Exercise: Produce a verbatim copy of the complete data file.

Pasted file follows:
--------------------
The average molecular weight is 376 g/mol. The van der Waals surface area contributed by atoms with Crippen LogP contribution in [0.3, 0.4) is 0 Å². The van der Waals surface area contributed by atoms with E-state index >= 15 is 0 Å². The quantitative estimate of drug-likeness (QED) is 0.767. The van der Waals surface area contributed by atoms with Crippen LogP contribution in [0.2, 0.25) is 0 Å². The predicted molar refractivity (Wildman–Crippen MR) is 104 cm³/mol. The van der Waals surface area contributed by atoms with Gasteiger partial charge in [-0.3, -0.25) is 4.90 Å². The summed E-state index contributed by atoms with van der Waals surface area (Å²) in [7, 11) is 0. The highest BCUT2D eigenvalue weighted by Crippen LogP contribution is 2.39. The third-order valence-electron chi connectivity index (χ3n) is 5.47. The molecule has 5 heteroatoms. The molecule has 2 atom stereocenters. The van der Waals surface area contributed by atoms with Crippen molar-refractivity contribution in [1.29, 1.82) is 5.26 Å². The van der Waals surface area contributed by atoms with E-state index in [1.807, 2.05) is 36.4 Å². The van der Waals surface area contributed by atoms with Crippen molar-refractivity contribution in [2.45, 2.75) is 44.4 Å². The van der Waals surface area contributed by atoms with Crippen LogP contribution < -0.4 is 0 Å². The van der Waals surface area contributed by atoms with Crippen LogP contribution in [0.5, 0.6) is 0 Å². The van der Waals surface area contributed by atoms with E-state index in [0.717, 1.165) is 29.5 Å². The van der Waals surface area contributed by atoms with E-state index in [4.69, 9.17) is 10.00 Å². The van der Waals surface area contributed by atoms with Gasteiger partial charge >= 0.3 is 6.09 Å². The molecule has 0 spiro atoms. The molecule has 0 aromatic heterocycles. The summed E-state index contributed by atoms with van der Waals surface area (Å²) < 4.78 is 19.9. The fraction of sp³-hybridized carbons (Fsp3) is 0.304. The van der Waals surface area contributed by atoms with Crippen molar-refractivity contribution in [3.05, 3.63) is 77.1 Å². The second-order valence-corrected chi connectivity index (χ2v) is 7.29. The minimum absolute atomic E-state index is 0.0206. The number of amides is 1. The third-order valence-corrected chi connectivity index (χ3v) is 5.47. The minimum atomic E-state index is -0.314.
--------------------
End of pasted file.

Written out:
The average molecular weight is 376 g/mol. The van der Waals surface area contributed by atoms with Crippen LogP contribution in [0.3, 0.4) is 0 Å². The van der Waals surface area contributed by atoms with E-state index >= 15 is 0 Å². The quantitative estimate of drug-likeness (QED) is 0.767. The van der Waals surface area contributed by atoms with Crippen LogP contribution in [0.2, 0.25) is 0 Å². The predicted molar refractivity (Wildman–Crippen MR) is 104 cm³/mol. The van der Waals surface area contributed by atoms with Gasteiger partial charge in [-0.3, -0.25) is 4.90 Å². The summed E-state index contributed by atoms with van der Waals surface area (Å²) in [7, 11) is 0. The highest BCUT2D eigenvalue weighted by Crippen LogP contribution is 2.39. The third-order valence-electron chi connectivity index (χ3n) is 5.47. The molecule has 5 heteroatoms. The molecule has 2 atom stereocenters. The van der Waals surface area contributed by atoms with Crippen molar-refractivity contribution in [1.29, 1.82) is 5.26 Å². The van der Waals surface area contributed by atoms with E-state index in [1.807, 2.05) is 36.4 Å². The van der Waals surface area contributed by atoms with Crippen molar-refractivity contribution in [2.45, 2.75) is 44.4 Å². The van der Waals surface area contributed by atoms with Crippen LogP contribution < -0.4 is 0 Å². The van der Waals surface area contributed by atoms with Crippen LogP contribution in [0.5, 0.6) is 0 Å². The van der Waals surface area contributed by atoms with E-state index in [0.717, 1.165) is 29.5 Å². The van der Waals surface area contributed by atoms with E-state index in [4.69, 9.17) is 10.00 Å². The van der Waals surface area contributed by atoms with Gasteiger partial charge >= 0.3 is 6.09 Å². The molecule has 0 spiro atoms. The molecule has 0 aromatic heterocycles. The summed E-state index contributed by atoms with van der Waals surface area (Å²) < 4.78 is 19.9. The fraction of sp³-hybridized carbons (Fsp3) is 0.304. The van der Waals surface area contributed by atoms with Crippen molar-refractivity contribution in [3.05, 3.63) is 77.1 Å². The second-order valence-corrected chi connectivity index (χ2v) is 7.29. The minimum absolute atomic E-state index is 0.0206. The number of amides is 1. The third-order valence-corrected chi connectivity index (χ3v) is 5.47. The minimum atomic E-state index is -0.314.